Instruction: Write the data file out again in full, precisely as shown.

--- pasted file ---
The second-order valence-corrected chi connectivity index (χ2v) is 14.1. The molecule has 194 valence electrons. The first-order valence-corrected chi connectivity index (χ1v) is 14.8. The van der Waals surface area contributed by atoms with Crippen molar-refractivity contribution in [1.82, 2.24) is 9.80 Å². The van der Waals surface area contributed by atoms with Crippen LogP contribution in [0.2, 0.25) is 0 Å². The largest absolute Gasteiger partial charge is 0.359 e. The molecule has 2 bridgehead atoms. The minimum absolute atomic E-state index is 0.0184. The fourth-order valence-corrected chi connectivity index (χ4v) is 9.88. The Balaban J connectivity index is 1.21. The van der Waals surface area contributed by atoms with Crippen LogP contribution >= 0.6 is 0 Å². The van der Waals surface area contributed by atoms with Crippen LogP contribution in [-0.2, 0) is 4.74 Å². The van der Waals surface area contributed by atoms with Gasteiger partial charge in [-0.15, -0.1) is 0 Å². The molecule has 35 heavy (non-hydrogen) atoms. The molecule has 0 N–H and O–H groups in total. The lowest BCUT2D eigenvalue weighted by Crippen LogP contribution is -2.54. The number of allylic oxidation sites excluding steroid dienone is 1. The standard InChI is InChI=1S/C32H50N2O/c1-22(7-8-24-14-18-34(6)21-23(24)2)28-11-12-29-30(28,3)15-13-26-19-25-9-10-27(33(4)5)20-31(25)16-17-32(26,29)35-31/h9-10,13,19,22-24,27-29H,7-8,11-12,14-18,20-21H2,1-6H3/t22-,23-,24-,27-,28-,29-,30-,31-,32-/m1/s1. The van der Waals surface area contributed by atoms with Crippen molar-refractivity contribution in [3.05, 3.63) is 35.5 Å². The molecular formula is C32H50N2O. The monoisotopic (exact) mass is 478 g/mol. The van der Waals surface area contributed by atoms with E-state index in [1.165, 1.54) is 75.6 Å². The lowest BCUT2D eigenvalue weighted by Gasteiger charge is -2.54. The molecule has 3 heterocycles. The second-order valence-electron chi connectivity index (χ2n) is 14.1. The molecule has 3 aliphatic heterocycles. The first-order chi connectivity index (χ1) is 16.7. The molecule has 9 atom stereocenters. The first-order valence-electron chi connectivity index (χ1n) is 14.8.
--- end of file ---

The second-order valence-corrected chi connectivity index (χ2v) is 14.1. The molecule has 194 valence electrons. The first-order valence-corrected chi connectivity index (χ1v) is 14.8. The van der Waals surface area contributed by atoms with Crippen molar-refractivity contribution in [1.82, 2.24) is 9.80 Å². The van der Waals surface area contributed by atoms with Crippen LogP contribution in [0.2, 0.25) is 0 Å². The largest absolute Gasteiger partial charge is 0.359 e. The molecule has 2 bridgehead atoms. The minimum absolute atomic E-state index is 0.0184. The fourth-order valence-corrected chi connectivity index (χ4v) is 9.88. The Balaban J connectivity index is 1.21. The van der Waals surface area contributed by atoms with Crippen LogP contribution >= 0.6 is 0 Å². The van der Waals surface area contributed by atoms with Crippen LogP contribution in [-0.2, 0) is 4.74 Å². The van der Waals surface area contributed by atoms with Gasteiger partial charge in [-0.15, -0.1) is 0 Å². The molecule has 35 heavy (non-hydrogen) atoms. The molecule has 0 N–H and O–H groups in total. The lowest BCUT2D eigenvalue weighted by Crippen LogP contribution is -2.54. The number of allylic oxidation sites excluding steroid dienone is 1. The standard InChI is InChI=1S/C32H50N2O/c1-22(7-8-24-14-18-34(6)21-23(24)2)28-11-12-29-30(28,3)15-13-26-19-25-9-10-27(33(4)5)20-31(25)16-17-32(26,29)35-31/h9-10,13,19,22-24,27-29H,7-8,11-12,14-18,20-21H2,1-6H3/t22-,23-,24-,27-,28-,29-,30-,31-,32-/m1/s1. The van der Waals surface area contributed by atoms with Crippen molar-refractivity contribution in [3.05, 3.63) is 35.5 Å². The molecular formula is C32H50N2O. The monoisotopic (exact) mass is 478 g/mol. The van der Waals surface area contributed by atoms with E-state index in [1.165, 1.54) is 75.6 Å². The lowest BCUT2D eigenvalue weighted by Gasteiger charge is -2.54. The molecule has 3 heterocycles. The second-order valence-electron chi connectivity index (χ2n) is 14.1. The molecule has 3 aliphatic heterocycles. The first-order chi connectivity index (χ1) is 16.7. The molecule has 9 atom stereocenters. The first-order valence-electron chi connectivity index (χ1n) is 14.8.